One of Abby’s masterstrokes is having the brilliant William H Marshall play the exorcist, who manages to fuse both Christianity and Yoruba by wearing both a vicars collar and a traditional African ceremonial garb. Lovely. Marshall is best known for playing the dignified and powerful Blacula, from 1972 (yes, there’s a black version of Dracula…and it’s awesome). In Abby, Marshall’s bass filled voice is the perfect sound to cast out the mischevious spirit of Eshu…but is it really Eshu, calling the demonic shots here?
THE EXORCISM OF EMILY ROSE (2005)
The Exorcism of Emily Rose strikes a Matt Hunter style chord, in that it keen to grapple with issues of faith. It’s unique too, being both exorcism movie and courtroom drama. Laura Linney plays a sceptical lawyer trying to defend a priest. He’s accused of killing a young girl through exorcism. Derrickson based the film on the horrifying 1975 case of Anneliese Michel – a young German woman who died during a series of catholic exorcism rites.
Linney starts experiencing strange phenomena as the case progresses, which she mostly dismisses it, absorbing it into her rational world views. Yet the audience is left wondering…what if there are such things? My Matt Hunter books live in that same netherworld too, so perhaps it’s no shock to learn that the film’s writer-director is Scott Derrickson, is a Christian too. He went on to direct hits like Sinister and Dr. Strange, and, like me, seems interested in exploring issues of belief through the horror and thriller genre.
DELIVER US (2016)
Finaly, we have Deliver Us (aka Liberami), a documentary that follows Father Cataldo Migliazzo. He’s an 80-year-old Italian veteran exorcist who finds himself in high demand these days due to the rising demand for exorcism (this genuine real-world boom is a key theme in my book). He has so many ‘clients’ that he carries out mass exorcisms every Tuesday with a three hour service. The film shows Migliazzo calling out the devil from the altar while people in the crowd start groaning and twitching. Some jerk in spasms on the floor, other wail and shake, speaking in chilling voices and animal sounds. A woman calls out, “I’ll never give her up! I’m taking her to hell!” In other words, we see the same behaviour form the movies above, in a real life documentary.
There’s no narrator explaining it all. No interviewer asking questions off screen. Just the priests and the possessed, and a camera you forget is there. It’s poignant too, like the haunting shot of a woman listening to hymns at church. We see a tear roll down her cheek – she’s desperate for God. Then a priest passes and she painfully flinches like she’s been slapped. This idea of the possessed flitting between shocking and ‘normal’ fascinates me. Which is why I made it a feature of my novel, Possessed.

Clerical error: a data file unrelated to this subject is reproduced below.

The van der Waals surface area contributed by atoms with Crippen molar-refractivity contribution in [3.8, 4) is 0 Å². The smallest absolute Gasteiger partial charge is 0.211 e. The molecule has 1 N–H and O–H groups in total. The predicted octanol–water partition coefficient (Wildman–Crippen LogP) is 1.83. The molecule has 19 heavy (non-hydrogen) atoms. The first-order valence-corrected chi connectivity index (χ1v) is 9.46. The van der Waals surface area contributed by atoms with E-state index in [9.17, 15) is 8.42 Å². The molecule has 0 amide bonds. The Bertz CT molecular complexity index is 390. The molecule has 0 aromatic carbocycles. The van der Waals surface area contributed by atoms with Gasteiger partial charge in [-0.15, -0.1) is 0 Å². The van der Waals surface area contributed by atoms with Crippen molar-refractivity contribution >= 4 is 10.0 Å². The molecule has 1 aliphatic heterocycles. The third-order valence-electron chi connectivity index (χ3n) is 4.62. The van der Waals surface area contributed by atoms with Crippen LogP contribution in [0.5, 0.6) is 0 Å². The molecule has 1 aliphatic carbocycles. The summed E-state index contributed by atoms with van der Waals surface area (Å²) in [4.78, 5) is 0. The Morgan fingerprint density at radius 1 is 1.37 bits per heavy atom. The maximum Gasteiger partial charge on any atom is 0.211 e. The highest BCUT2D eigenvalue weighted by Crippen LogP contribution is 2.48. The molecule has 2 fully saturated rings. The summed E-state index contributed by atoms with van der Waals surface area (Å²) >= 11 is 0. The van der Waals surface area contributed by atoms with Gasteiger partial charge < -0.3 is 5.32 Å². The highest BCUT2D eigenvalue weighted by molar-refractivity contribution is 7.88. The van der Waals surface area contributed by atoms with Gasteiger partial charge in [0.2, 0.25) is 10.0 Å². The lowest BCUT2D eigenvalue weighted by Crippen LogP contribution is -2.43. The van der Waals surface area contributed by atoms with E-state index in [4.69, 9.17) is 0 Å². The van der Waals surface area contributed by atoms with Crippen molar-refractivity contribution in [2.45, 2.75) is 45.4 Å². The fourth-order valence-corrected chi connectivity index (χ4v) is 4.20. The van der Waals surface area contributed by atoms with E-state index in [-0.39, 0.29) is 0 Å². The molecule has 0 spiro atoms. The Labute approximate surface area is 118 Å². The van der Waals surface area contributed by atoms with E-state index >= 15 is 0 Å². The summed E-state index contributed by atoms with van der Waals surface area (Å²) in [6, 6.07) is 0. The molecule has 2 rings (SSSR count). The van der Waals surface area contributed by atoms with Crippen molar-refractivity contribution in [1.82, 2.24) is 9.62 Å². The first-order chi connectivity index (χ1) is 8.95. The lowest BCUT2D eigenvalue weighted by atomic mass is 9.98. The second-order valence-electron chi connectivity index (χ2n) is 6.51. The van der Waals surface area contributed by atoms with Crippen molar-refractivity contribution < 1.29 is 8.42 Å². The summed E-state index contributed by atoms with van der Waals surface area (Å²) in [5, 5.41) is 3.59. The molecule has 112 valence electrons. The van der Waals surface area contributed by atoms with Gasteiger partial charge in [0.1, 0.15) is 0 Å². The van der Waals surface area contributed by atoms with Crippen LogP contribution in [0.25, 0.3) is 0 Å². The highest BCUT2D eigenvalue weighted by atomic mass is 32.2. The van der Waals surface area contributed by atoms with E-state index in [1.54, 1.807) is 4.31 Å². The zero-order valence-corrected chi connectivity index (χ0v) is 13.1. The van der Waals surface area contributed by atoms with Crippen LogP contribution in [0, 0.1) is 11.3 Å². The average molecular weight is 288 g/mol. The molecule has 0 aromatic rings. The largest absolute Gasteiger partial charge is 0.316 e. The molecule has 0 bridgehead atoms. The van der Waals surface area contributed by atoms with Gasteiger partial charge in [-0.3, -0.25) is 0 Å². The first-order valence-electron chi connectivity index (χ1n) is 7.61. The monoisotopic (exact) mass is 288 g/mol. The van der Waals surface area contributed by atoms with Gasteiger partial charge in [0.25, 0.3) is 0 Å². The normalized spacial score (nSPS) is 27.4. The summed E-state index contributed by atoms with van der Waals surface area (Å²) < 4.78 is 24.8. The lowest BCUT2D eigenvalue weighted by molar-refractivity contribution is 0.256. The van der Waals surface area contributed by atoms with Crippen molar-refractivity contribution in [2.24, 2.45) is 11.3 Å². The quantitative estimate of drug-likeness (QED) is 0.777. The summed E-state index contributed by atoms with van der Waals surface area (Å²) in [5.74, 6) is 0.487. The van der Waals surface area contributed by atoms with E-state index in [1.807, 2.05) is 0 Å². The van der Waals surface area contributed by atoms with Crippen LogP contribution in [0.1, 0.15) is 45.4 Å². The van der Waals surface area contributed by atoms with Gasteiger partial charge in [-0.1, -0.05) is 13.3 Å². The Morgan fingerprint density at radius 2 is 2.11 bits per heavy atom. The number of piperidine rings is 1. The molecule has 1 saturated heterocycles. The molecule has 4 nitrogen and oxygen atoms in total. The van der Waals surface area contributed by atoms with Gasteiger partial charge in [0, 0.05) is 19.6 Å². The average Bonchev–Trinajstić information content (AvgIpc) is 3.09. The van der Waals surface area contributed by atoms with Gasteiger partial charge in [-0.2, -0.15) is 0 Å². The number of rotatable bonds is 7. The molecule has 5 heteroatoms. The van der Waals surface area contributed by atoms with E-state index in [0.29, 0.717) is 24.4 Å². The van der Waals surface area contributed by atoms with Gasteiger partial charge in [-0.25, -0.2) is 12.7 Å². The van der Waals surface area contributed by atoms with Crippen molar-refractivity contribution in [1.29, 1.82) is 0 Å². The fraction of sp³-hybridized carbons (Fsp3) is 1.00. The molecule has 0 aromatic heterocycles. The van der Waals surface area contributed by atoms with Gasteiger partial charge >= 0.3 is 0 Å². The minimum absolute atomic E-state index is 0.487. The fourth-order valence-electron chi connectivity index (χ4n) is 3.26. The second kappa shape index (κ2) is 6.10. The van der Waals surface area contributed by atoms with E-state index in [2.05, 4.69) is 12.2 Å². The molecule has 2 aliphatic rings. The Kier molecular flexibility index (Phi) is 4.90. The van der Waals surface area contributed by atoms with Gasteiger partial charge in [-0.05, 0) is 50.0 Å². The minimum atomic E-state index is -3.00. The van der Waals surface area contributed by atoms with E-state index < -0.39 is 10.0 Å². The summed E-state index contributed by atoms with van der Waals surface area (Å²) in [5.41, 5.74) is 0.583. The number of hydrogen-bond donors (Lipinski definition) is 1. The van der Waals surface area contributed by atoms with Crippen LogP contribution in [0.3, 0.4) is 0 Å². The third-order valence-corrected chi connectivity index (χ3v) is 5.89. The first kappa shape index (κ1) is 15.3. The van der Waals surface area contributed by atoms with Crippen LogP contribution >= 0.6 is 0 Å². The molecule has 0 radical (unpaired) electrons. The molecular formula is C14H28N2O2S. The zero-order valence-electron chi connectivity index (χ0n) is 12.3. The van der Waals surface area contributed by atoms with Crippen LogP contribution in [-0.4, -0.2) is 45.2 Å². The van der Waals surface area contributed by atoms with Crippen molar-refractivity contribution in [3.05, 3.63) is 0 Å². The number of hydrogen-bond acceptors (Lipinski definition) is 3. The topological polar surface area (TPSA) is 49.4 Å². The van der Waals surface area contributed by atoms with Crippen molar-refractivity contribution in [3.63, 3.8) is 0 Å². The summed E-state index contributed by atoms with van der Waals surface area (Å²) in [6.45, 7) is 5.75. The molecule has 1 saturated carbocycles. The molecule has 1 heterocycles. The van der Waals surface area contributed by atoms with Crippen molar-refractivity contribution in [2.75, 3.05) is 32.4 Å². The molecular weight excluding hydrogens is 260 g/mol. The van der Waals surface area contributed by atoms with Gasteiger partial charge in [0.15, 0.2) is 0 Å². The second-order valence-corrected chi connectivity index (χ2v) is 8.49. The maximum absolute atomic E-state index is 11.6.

Three Honourable Mentions:
Sam Neil worries his marriage to Isabelle Adjani might be collapsing. Is she having an outside affair…or an inside one? I doubt you’ll see another film like Possession. It’s a stunning, distressing and delirious blend of arthouse and horror. I loved it, and Adjani’s subway scene is simultaneously an acting masterclass, and a pure shot of nightmare fuel.
Toni Collette and her family face a sinister presence after the death of her strange and secretive grandmother. It’s not a possession movie in the ‘classic’ sense, but gosh it’s a good and horrible ride. Your heart-rate might suffer, so be warned.
As a teenager, I was deeply offended that Hollywood were decided to trash one of my favourite horror movies. ‘You’re turning The Exorcist into a goofy comedy?’ Said I. ‘How could you?’ Now I’m more mature, I can see the brilliance in having the great Leslie Neilsen limber up for his exorcism with a Rocky style training scene. He knocks back raw eggs, does some shadow punching, then he whacks his crucifix and holy water into a Rambo lunch box, ready to fight. Genius.
So there you have it, a bunch of possession movies who’s screams and wails rise just that little higher, than the others. Keep them in mind when you’re reading Possessed, and ask yourself: do you think that movies have taught people ‘how to feel and act demonic?’ Just like Matt Hunter claims? Or do these films simply reflect a chilling reality? After all, William Peter Blatty claimed that his novel, The Exorcist, was based on a true case.
I’ll leave it to you to decide. Assuming, that is, you can be yourself long enough to decide it. And if I left out your favourite possession movie from the list, let’s just say the devil made me do it.
When an unidentified and blood-soaked man is discovered with the name Baal-Berith scored into his flesh, Professor Matt Hunter is called in by the bewildered local police. As an atheist ex-minister and expert on religion, Matt can shed light on the ancient Canaanite demon known as the spirit of blasphemy and murder, but as he’s drawn into a frenzied murder investigation, a fury of media interest and a TV show documenting a mass exorcism, the situation follows a much murkier path. Striving to provide balance to the show’s increasingly sensational tone and rational support for the vulnerable ‘clients’, Matt cannot leave, even as events get seriously out of hand…